A number of corn growers that we insure changed their coverage to Revenue Assurance for the 2006 crop year.  The RA program (without the Harvest Price option) offered roughly a $3 per acre savings in premiums over Crop Revenue Coverage that most growers previously carried.  The gamble that was taken was that December CBOT corn prices would decrease from $2.59 in February to a lower price in November.  However, the average price over the month of November for December corn on the CBOT was $3.56.  Due to the rise in price, claim settlements were diminished by the increase in price.  For all those RA policyholders, we regret the effect of the futures markets on those that had claims.  We will contact you before the next sales deadline to see if you desire to change back to CRC or if you desire to add the “Harvest Option” to your RA policy.  This will allow you to benefit if the price on corn increases through the crop year as it did in 2006.  Many of you will remember the question being asked “Do you think that corn will go down from $2.59?”, where it was in February 2006, and the frequent answer of “No” to that question influenced the move to RA.  The RA Harvest Price option and CRC carry a higher premium than RA without the Harvest Price option.  Due to the current volatility of corn futures, many have expressed a desire to be adequately protected independent of the movement of the corn market.



You may have heard about a new policy that has been released by the USDA called the Rainfall Index Insurance Program and the Vegetation Index Insurance Program.  These programs will provide livestock producers the ability to purchase insurance protection for losses produced for grazing or harvested for hay.  Currently, the program is a pilot program in 110 counties across the nation, the closest of which are in South Carolina.  Unfortunately, this program will not be available to our area until it is released from its “Pilot” status.  You may wish to contact your congressman if this is coverage that you want in this area.  Typically, the areas in which pilot programs are released are politically motivated.



Most of you have already paid your crop-hail premiums for this crop year.  If you have already sent your premium, we appreciate the prompt payment. Many producers prefer to pay these premiums prior to January 1st, 2007 in order to receive the tax deduction for the 2006 tax year.



As of November 1, 2006, any unpaid MPCI premium amounts on corn, soybeans and tobacco have been accruing interest.  If you have an unpaid premium, it could affect your ability to have coverage for the coming crop year.  Also, we don’t get paid unless you pay your premium.  Just like you, we don’t like to work for free.


If there is ever a situation where we have failed to satisfy, please let us know.  We welcome suggestions and even complaints, as they are the only way that we have of knowing where we are falling short.



If you had a soybean, corn, grain sorghum or tobacco crop on any farm that didn’t have a loss, we need to get your production on those particular farms as soon as possible.  These “no-loss” yields are generally higher than your average yield and tend to strengthen your yield database.  Failure to report your yields will result in an assigned yield that is 75% of your average yield, thus reducing your average.  If you had a loss on part of your crop but not all units, the adjuster is not allowed to report the production on no-loss units on your behalf.  Even if the adjuster gathers the production on the no-loss units, it is not on a form that we can use.  Always use the forms that we have sent to you to report production on units that did not have a loss.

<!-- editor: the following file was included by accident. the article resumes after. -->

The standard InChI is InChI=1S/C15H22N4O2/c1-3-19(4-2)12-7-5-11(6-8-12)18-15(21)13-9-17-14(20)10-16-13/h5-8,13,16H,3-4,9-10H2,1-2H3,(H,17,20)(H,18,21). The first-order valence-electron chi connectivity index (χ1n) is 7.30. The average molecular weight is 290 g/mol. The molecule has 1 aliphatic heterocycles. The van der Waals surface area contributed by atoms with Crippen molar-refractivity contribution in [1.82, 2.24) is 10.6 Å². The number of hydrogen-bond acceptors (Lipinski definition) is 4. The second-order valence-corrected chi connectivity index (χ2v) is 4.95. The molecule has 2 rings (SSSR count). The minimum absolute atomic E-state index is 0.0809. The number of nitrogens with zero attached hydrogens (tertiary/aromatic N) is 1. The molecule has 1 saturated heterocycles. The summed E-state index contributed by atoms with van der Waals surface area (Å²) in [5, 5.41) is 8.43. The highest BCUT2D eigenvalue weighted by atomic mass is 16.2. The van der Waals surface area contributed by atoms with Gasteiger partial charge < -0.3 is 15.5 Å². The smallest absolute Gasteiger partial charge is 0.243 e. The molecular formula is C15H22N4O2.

We have sent production reporting forms with a return envelope to any farmers for which we show farms that didn’t have a loss.  However, your RCIS Schedule of Insurance is also a production reporting form.  If you can locate that document, you can write your production amounts on the form in the right hand column; sign it and send it back to us.



Many have asked this year about how they should be keeping production records for the different tobacco farms that they tend.  Essentially, it is no different than in the past when marketing cards were used.  Now, instead of selling bales of tobacco from different farms on different marketing cards, you should mark your settlement sheets showing the bales that came off of different farms.  As before, it is your responsibility to keep track of the tobacco from the field to the barn and then to the warehouse scales, by farm serial number.



For the 2006 crop year, RCIS has allowed grain policyholders to use bin markings, load records or combine monitor records for production records and loss records.  This is a very much improved procedure considering that in the past, third-party weigh tickets or bin measurements by the adjuster or an FSA person were the only acceptable records for loss purposes.  In the event that you had a loss on your grain crop, be sure to discuss with your adjuster the types of records that you will keep as you harvest the crop.  Bin markings, load records or combine monitor records will be allowed to separate commingled production from various farms provided the following rules are followed.


Rules regarding bin markings – Bin markings are marks made on the side of your storage bin after you finish harvesting each farm serial number.  The depth of production in the bin should be written on the bin in permanent marker with the farm number from the which the production was harvested along with a date and your initials.  In order to use bin markings, there must be no production from prior years in the bin, unless the production has been measured by an RCIS adjuster or a USDA agency just prior to the current year’s production being added.